A person pushing a gas lawnmower across a bright green lawn

A well-kept property and reduced crime

There was an interesting online article about how well-kept properties could reduce crime in a neighbourhood. However it didn’t explain how healthy mowed lawns and planting trees reduced crime. I decided to do some added research to see how it tied together in creating safer communities.

There were some obvious advantages outlined on how landscaping of a yard can deter crime.  For instance, large bushes or trees that block windows and entryways can provide privacy for someone to hide and possibly gain access to you home. A simple solution was to trim trees so that low hanging branches don’t obstruct a window, door or walkway. Trimming bushes under a window was also suggested along with considering planting a thorny-bush.  Additional ways to use landscaping to make a property a harder target were also suggested. Many of which were familiar as they are part of the well-known practice of (Crime Prevention Through Environmental Design (CPTED pronounced sep-ted).  That seemed straight forward, but what about mowing a lawn?  How does that deter crime?

That question brought me to a point where four fairly well-known ideas and people seemed to converge: CPTED, Neighbourhood Watch, the broken windows hypothesis and Jane Jacob (namesake for Jane’s Walk).

Basically the idea can be explained as this; people show they care about their property by (you guessed it) caring for their property.  People that care about their property are more likely to pay attention and care about what happens on their street.  That tied-in with Jane Jacob’s concept of “Eyes on the Street” which indicates that well-kept properties encourage people to spend time outside which lends to the practice of informal surveillance. That made perfect sense. People are outside both tending and enjoying to their yards & homes. While being outside people are providing that informal surveillance. This fits perfectly with ENW’s program goals in which we encourage residents to practice what the Neighbourhood Watch signs say “we report suspicious activities to police”.  However, that brought up the question whether this would still apply when residents were not physically in their yards? Can a care-for appearance make a difference in crime prevention?  In the article “The relationship between residential yard management and neighborhood crime” done in Baltimore it referenced a growing amount of literature that suggests well-kept properties are “cues to care”. That theory can be seen as an inverse to the well-known crime theory of the “broken window”. The broken windows hypothesis suggests that if a neighbourhood is uncared for, in disrepair with “broken windows”, and it remains that way, it indicates that the people in the neighbourhood don’t care.  It suggests that criminals look for areas to target based on the level of neglect.  If true, the inverse suggests that when people take care of their property it shows an increased level of involvement and awareness.  People living in properties that are well-kept are more likely to be watching out for their property and their neighbourhood.  The article suggests:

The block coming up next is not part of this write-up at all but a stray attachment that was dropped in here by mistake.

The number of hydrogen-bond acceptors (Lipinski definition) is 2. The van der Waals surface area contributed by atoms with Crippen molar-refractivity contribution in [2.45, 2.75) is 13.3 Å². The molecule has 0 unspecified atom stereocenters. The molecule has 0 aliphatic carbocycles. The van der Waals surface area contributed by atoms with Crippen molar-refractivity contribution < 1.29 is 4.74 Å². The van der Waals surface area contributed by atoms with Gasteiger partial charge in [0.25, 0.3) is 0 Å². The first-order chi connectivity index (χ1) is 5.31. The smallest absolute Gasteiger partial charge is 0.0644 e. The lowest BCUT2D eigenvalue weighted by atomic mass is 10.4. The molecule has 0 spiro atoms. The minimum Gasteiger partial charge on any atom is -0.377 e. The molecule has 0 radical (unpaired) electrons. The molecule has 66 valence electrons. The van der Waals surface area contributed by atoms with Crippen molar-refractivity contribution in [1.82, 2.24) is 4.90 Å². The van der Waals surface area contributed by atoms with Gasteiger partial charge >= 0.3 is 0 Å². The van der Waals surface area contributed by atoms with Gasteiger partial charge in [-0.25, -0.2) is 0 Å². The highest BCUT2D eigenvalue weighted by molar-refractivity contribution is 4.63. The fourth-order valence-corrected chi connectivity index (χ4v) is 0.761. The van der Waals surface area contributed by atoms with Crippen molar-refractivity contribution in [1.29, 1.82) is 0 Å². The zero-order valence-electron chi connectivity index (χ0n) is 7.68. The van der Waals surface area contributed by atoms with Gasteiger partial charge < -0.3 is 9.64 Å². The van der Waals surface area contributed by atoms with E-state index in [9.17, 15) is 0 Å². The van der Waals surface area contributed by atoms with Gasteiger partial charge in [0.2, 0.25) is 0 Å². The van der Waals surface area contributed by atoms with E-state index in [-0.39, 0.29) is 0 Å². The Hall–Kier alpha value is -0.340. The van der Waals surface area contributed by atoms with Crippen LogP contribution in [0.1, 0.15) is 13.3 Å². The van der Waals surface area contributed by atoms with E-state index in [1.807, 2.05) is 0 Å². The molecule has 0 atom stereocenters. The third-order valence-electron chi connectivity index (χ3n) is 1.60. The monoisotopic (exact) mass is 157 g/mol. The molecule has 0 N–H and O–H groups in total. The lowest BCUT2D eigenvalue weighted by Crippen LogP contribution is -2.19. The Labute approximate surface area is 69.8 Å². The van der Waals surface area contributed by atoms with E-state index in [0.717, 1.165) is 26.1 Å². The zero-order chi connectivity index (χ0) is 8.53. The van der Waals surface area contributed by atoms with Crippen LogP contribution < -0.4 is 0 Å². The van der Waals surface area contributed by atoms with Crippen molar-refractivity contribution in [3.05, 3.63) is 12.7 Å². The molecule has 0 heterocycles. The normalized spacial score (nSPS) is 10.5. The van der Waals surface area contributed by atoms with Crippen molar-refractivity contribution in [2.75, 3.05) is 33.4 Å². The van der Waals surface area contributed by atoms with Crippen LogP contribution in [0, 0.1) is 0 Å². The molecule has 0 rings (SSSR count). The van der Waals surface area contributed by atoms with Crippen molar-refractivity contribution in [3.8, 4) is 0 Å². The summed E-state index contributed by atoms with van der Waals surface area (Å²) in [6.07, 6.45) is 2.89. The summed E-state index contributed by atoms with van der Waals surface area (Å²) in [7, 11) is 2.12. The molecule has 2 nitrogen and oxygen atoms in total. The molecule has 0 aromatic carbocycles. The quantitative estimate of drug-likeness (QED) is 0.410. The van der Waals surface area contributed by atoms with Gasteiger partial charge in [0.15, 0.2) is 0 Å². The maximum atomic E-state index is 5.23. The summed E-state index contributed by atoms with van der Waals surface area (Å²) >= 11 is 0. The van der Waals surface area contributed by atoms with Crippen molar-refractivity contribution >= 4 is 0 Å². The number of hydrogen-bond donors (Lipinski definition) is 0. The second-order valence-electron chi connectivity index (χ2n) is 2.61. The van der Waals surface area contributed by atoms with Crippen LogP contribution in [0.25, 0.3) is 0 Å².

• “The level of maintenance of the yard is almost like a neighborhood watch sign saying, ‘We have eyes on the street and we will say something.’”
  • “The most powerful indicators of a decrease in crime were having a lawn, the presence of garden hoses or sprinklers, shrubs, tree cover, percentage of pervious area, and the presence of yard trees.”
  • “The factors most strongly tied to more crime were the number of small street trees, litter, uncut lawn, and a dried out lawn.”

Research does indicate that residents can help reduce crime by taking care of their yards (including mowing their lawn) and being visible in their neighbourhood.

Until next time…
Debbie Sellers, ENW

Edmonton Neighbourhood Watch (ENW) is a not-for-profit, charitable, volunteer passive crime prevention organization.

A. Troy et al. / Landscape and Urban Planning 147 (2016) 78–87. The relationship between residential yard management and neighborhood crime: An analysis from Baltimore City and County. Retrieved from URL https://www.fs.fed.us/nrs/pubs/jrnl/2016/nrs_2016_troy_001.pdf

Fraud Prevention

Fraud can be Tough to Spot